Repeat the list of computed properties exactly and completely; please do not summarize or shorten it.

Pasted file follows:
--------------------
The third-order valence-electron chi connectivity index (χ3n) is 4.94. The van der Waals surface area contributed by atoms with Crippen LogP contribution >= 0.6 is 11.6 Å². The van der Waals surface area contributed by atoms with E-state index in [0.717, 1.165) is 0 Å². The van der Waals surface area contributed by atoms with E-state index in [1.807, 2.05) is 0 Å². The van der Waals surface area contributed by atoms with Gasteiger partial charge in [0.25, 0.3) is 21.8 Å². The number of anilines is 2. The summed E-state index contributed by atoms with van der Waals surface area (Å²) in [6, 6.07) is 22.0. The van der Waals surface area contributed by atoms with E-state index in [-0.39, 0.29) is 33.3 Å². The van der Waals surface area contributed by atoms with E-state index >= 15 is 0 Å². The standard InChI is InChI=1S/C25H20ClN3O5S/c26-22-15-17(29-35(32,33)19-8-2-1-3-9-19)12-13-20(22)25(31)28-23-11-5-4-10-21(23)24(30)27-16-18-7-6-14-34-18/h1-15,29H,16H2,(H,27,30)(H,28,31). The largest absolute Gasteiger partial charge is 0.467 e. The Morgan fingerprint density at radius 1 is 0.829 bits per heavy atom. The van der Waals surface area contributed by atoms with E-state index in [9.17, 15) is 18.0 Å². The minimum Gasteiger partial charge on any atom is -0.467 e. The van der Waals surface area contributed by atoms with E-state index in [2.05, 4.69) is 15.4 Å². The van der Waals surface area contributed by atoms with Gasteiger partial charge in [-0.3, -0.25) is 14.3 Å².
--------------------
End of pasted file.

The third-order valence-electron chi connectivity index (χ3n) is 4.94. The van der Waals surface area contributed by atoms with Crippen LogP contribution >= 0.6 is 11.6 Å². The van der Waals surface area contributed by atoms with E-state index in [0.717, 1.165) is 0 Å². The van der Waals surface area contributed by atoms with E-state index in [1.807, 2.05) is 0 Å². The van der Waals surface area contributed by atoms with Gasteiger partial charge in [0.25, 0.3) is 21.8 Å². The number of anilines is 2. The summed E-state index contributed by atoms with van der Waals surface area (Å²) in [6, 6.07) is 22.0. The van der Waals surface area contributed by atoms with E-state index in [-0.39, 0.29) is 33.3 Å². The van der Waals surface area contributed by atoms with E-state index >= 15 is 0 Å². The standard InChI is InChI=1S/C25H20ClN3O5S/c26-22-15-17(29-35(32,33)19-8-2-1-3-9-19)12-13-20(22)25(31)28-23-11-5-4-10-21(23)24(30)27-16-18-7-6-14-34-18/h1-15,29H,16H2,(H,27,30)(H,28,31). The largest absolute Gasteiger partial charge is 0.467 e. The Morgan fingerprint density at radius 1 is 0.829 bits per heavy atom. The van der Waals surface area contributed by atoms with E-state index in [9.17, 15) is 18.0 Å². The minimum Gasteiger partial charge on any atom is -0.467 e. The van der Waals surface area contributed by atoms with E-state index in [2.05, 4.69) is 15.4 Å². The van der Waals surface area contributed by atoms with Gasteiger partial charge in [-0.3, -0.25) is 14.3 Å².